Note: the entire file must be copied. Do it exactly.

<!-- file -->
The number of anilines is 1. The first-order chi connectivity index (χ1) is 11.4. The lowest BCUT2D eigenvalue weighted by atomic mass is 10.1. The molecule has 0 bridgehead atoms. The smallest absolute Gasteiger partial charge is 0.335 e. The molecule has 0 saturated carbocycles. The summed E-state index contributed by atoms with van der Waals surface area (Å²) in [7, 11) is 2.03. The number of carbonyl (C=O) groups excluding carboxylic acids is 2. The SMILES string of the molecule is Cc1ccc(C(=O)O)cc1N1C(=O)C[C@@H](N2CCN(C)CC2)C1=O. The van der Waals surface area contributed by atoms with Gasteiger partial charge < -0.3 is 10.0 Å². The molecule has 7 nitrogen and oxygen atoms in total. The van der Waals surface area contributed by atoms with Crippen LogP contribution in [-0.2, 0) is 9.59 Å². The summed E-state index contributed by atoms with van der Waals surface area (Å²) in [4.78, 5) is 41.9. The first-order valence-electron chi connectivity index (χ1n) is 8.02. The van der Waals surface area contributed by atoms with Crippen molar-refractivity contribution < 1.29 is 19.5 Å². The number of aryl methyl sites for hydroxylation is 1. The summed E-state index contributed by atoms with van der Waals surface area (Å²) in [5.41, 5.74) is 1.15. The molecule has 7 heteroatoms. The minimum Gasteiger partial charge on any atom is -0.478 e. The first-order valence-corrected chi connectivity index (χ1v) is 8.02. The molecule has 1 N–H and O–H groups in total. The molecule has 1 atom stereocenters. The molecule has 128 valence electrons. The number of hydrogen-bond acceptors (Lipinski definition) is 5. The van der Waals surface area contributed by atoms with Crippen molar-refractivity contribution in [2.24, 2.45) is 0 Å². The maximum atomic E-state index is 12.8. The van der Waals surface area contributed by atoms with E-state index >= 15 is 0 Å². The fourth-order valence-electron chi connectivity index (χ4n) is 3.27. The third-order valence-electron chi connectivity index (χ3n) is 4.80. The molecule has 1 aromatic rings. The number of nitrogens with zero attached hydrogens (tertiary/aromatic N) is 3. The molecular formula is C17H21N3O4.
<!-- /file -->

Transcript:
The number of anilines is 1. The first-order chi connectivity index (χ1) is 11.4. The lowest BCUT2D eigenvalue weighted by atomic mass is 10.1. The molecule has 0 bridgehead atoms. The smallest absolute Gasteiger partial charge is 0.335 e. The molecule has 0 saturated carbocycles. The summed E-state index contributed by atoms with van der Waals surface area (Å²) in [7, 11) is 2.03. The number of carbonyl (C=O) groups excluding carboxylic acids is 2. The SMILES string of the molecule is Cc1ccc(C(=O)O)cc1N1C(=O)C[C@@H](N2CCN(C)CC2)C1=O. The van der Waals surface area contributed by atoms with Gasteiger partial charge < -0.3 is 10.0 Å². The molecule has 7 nitrogen and oxygen atoms in total. The van der Waals surface area contributed by atoms with Crippen LogP contribution in [-0.2, 0) is 9.59 Å². The summed E-state index contributed by atoms with van der Waals surface area (Å²) in [4.78, 5) is 41.9. The first-order valence-electron chi connectivity index (χ1n) is 8.02. The van der Waals surface area contributed by atoms with Crippen molar-refractivity contribution < 1.29 is 19.5 Å². The number of aryl methyl sites for hydroxylation is 1. The summed E-state index contributed by atoms with van der Waals surface area (Å²) in [5.41, 5.74) is 1.15. The molecule has 7 heteroatoms. The minimum Gasteiger partial charge on any atom is -0.478 e. The first-order valence-corrected chi connectivity index (χ1v) is 8.02. The molecule has 1 N–H and O–H groups in total. The molecule has 1 atom stereocenters. The molecule has 128 valence electrons. The number of hydrogen-bond acceptors (Lipinski definition) is 5. The van der Waals surface area contributed by atoms with Crippen molar-refractivity contribution in [2.24, 2.45) is 0 Å². The maximum atomic E-state index is 12.8. The van der Waals surface area contributed by atoms with E-state index >= 15 is 0 Å². The fourth-order valence-electron chi connectivity index (χ4n) is 3.27. The third-order valence-electron chi connectivity index (χ3n) is 4.80. The molecule has 1 aromatic rings. The number of nitrogens with zero attached hydrogens (tertiary/aromatic N) is 3. The molecular formula is C17H21N3O4.